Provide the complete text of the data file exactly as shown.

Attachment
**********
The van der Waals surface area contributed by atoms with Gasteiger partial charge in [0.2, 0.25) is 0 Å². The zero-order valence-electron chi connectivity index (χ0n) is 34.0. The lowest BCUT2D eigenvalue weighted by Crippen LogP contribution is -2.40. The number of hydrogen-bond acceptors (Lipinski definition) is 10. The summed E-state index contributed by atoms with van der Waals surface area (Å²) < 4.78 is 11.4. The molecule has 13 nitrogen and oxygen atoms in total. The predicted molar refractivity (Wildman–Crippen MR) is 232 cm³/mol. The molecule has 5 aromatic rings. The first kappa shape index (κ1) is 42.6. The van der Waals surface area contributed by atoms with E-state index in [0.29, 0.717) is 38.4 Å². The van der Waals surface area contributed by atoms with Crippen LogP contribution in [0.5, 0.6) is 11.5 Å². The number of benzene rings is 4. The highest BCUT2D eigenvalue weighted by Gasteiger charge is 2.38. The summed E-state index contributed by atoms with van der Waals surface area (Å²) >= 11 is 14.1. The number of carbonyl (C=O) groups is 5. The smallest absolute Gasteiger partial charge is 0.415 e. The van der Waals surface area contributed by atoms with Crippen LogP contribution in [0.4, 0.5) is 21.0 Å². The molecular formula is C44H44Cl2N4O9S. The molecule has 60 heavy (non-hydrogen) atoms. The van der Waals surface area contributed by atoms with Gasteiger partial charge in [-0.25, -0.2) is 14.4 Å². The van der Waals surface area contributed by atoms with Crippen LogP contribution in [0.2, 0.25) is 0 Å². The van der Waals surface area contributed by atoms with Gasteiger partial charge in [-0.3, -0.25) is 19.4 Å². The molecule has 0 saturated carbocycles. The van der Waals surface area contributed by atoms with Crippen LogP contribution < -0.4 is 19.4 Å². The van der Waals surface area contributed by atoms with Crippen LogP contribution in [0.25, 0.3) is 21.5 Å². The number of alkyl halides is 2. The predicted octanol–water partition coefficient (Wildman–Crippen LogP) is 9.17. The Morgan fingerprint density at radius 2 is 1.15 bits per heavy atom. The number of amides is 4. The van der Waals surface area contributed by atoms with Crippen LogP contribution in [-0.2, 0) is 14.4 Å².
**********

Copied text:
The van der Waals surface area contributed by atoms with Gasteiger partial charge in [0.2, 0.25) is 0 Å². The zero-order valence-electron chi connectivity index (χ0n) is 34.0. The lowest BCUT2D eigenvalue weighted by Crippen LogP contribution is -2.40. The number of hydrogen-bond acceptors (Lipinski definition) is 10. The summed E-state index contributed by atoms with van der Waals surface area (Å²) < 4.78 is 11.4. The molecule has 13 nitrogen and oxygen atoms in total. The predicted molar refractivity (Wildman–Crippen MR) is 232 cm³/mol. The molecule has 5 aromatic rings. The first kappa shape index (κ1) is 42.6. The van der Waals surface area contributed by atoms with E-state index in [0.29, 0.717) is 38.4 Å². The van der Waals surface area contributed by atoms with Crippen LogP contribution in [0.5, 0.6) is 11.5 Å². The number of benzene rings is 4. The highest BCUT2D eigenvalue weighted by Gasteiger charge is 2.38. The summed E-state index contributed by atoms with van der Waals surface area (Å²) >= 11 is 14.1. The number of carbonyl (C=O) groups is 5. The smallest absolute Gasteiger partial charge is 0.415 e. The van der Waals surface area contributed by atoms with Crippen LogP contribution in [0.4, 0.5) is 21.0 Å². The molecular formula is C44H44Cl2N4O9S. The molecule has 60 heavy (non-hydrogen) atoms. The van der Waals surface area contributed by atoms with Gasteiger partial charge in [-0.25, -0.2) is 14.4 Å². The van der Waals surface area contributed by atoms with Crippen LogP contribution in [0.2, 0.25) is 0 Å². The van der Waals surface area contributed by atoms with Gasteiger partial charge in [-0.3, -0.25) is 19.4 Å². The molecule has 0 saturated carbocycles. The van der Waals surface area contributed by atoms with Crippen LogP contribution < -0.4 is 19.4 Å². The van der Waals surface area contributed by atoms with Crippen LogP contribution in [0.25, 0.3) is 21.5 Å². The number of alkyl halides is 2. The predicted octanol–water partition coefficient (Wildman–Crippen LogP) is 9.17. The Morgan fingerprint density at radius 2 is 1.15 bits per heavy atom. The number of amides is 4. The van der Waals surface area contributed by atoms with Crippen LogP contribution in [-0.2, 0) is 14.4 Å².